A Guided Drive & Walk Through Vilnius
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In the 1400s, Lithuania was Europe's largest country, stretching from the Black Sea to the Baltic – a vast melting pot of Jews, Muslims, Orthodox Christians, Germans, Russians, Poles, and native Lithuanians. Vilnius was its intellectually advanced, religiously tolerant, and solidly prosperous walled capital city, ruled by Grand Dukes in elaborate palaces. Great churches, learning institutions, and other public buildings were erected in Old Town – each masterfully embellished in the architectural styles of the day.
But by 1795, Russia's relentless rise had shifted the geopolitical playing field, and Lithuania found itself the pawn of its far-larger neighbor, with Vilnius reduced to a repressed shadow of its former greatness. After World War I, control of the city changed hands between Bolsheviks, Lithuanians, and Poles ten times before settling into an uneasy calm. Amazingly, the national character was not broken during the many years of turmoil. A stubborn resistance to dictatorship remained, bubbling under the surface – and in 1990, Lithuania became the first to pierce the Iron Curtain, proclaiming independence from the Eastern Bloc.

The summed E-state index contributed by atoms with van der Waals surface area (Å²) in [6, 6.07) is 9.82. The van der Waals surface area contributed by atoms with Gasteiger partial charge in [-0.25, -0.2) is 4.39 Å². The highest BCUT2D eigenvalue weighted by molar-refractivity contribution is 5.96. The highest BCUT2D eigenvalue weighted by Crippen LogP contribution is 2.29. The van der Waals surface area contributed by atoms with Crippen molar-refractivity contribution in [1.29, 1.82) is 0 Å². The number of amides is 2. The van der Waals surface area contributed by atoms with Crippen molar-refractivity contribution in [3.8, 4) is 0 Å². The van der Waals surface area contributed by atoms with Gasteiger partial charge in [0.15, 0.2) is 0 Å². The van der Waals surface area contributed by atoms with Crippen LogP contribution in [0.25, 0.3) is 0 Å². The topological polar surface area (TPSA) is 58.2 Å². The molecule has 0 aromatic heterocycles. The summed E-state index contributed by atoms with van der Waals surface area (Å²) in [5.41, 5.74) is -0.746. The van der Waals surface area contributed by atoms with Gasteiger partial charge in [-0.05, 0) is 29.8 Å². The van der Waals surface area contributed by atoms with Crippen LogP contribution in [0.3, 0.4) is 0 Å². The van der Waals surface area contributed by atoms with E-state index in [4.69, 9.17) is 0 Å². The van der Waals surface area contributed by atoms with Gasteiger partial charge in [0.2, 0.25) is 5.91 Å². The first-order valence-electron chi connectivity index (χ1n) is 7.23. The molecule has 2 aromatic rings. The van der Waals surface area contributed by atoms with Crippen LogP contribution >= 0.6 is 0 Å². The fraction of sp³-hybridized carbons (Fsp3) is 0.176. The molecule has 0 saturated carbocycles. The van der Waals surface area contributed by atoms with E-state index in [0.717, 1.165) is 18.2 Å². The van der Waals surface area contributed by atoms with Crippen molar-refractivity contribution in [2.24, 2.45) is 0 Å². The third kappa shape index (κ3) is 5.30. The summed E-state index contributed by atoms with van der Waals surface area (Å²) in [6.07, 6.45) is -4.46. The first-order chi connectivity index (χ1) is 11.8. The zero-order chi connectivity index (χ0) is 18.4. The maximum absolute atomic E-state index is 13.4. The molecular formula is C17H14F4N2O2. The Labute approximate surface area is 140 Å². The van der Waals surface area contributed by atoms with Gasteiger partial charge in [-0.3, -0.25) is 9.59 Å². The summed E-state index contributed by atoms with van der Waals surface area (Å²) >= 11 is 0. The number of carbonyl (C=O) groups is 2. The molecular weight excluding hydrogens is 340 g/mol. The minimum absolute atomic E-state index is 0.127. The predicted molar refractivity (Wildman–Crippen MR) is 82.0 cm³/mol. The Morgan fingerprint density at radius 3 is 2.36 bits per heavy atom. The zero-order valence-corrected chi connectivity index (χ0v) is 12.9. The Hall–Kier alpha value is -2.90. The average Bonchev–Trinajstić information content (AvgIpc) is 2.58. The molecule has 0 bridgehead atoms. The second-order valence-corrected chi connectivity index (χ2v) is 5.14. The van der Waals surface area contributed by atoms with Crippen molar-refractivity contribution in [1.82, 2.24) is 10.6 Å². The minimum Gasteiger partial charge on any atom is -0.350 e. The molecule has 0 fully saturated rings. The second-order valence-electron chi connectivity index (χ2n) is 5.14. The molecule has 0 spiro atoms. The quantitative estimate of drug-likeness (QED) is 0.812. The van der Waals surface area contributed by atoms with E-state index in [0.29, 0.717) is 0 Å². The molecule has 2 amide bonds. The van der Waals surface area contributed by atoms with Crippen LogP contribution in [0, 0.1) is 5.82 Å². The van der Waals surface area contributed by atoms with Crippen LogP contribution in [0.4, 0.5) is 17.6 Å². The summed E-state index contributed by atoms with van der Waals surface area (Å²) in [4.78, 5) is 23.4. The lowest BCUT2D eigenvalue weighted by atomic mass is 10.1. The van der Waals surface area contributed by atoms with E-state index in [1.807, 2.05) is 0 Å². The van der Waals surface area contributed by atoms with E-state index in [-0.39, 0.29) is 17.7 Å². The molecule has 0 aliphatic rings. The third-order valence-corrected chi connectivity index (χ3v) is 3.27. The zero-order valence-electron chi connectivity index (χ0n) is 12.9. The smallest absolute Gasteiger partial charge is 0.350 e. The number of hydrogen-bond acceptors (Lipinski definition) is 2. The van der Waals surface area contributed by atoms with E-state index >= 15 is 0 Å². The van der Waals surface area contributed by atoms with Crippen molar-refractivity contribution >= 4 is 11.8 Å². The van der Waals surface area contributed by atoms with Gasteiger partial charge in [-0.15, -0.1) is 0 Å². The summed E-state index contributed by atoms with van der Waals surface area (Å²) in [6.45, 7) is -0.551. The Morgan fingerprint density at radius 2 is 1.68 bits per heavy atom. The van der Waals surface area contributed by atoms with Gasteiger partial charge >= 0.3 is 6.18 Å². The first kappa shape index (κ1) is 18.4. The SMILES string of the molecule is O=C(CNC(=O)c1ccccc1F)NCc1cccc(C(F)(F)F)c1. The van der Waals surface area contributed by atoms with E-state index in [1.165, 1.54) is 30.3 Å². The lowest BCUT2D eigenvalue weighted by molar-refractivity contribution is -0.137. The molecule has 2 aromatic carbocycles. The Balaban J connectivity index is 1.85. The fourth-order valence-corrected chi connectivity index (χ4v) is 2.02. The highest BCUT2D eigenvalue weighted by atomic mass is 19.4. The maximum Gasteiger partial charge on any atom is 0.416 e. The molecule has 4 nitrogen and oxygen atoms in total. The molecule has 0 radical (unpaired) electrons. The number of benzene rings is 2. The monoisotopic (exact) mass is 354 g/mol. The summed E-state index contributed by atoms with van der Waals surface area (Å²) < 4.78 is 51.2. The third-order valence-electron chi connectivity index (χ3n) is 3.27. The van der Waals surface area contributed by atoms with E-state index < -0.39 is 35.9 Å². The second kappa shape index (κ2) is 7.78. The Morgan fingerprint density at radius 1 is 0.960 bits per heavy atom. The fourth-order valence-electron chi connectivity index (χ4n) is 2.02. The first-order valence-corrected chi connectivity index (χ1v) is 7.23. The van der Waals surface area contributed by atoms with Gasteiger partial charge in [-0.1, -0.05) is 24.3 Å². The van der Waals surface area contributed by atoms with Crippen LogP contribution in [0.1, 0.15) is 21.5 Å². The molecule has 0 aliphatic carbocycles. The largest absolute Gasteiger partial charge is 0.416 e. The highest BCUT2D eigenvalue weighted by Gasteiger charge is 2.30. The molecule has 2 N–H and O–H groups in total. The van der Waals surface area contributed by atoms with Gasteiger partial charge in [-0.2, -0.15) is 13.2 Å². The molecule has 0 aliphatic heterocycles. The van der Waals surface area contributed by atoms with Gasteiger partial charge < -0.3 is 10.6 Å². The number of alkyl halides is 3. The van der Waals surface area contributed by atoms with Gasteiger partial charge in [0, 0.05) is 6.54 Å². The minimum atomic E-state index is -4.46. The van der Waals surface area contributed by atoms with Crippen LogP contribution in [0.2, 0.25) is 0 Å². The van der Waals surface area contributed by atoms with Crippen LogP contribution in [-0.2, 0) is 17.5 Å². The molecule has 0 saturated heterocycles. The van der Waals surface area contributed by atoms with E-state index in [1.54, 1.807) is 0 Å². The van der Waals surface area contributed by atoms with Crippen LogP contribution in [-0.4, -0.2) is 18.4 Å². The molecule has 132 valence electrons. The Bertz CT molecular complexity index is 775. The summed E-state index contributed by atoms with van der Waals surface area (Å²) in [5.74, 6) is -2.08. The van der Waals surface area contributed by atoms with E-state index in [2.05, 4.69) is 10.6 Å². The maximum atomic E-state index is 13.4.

It was a high point that descended into mayhem when, a year later, Soviet troops streamed in on the heels of a Gorbachev ultimatum: Rejoin the USSR, or else. To make the "or else" part very clear, tanks circled the 1,071-foot Vilnius TV Tower, visible from any part of the city, where large crowds had gathered in defiance.
Almost immediately, a small TV station in Kaunas, 60 miles away, broadcast an appeal to the world to stop the Soviets. New and larger crowds confronted the tanks outside the Lithuanian Supreme Council, continuing and expanding the peaceful protest. In the face of overwhelming global pressure, the Soviets retreated. And a free Lithuania moved into its future, while the USSR disintegrated within a year.
You'll see few signs of that old turbulence in today's Vilnius. Street life is once again vibrant, cosmopolitan, and progressive. Old Town is as enchanting and atmospheric as ever. And the once-nefarious KGB headquarters building has been turned into the Museum of Genocide Victims. In this city, the oppressed have definitely outlasted their oppressors.
Zappa plays Uzupis
The once-seedy riverside quarter of Uzupis is a freewheeling Bohemian enclave of art galleries and graffiti-enhanced sidewalk cafes. A self-declared republic since 1997, Uzupis has its own eccentric constitution, anthem, president, bishop, peace-loving army, official flags (one for each season) – and a statue of rocker Frank Zappa. "We were desperate to find a symbol to mark the end of communism," said Uzupis resident Saulius Paukstys, a lifelong Zappa fan. When authorities asked what Zappa had to do with Lithuania, Paukstys replied honestly: Nothing. But the statue now stands where Lenin's once did
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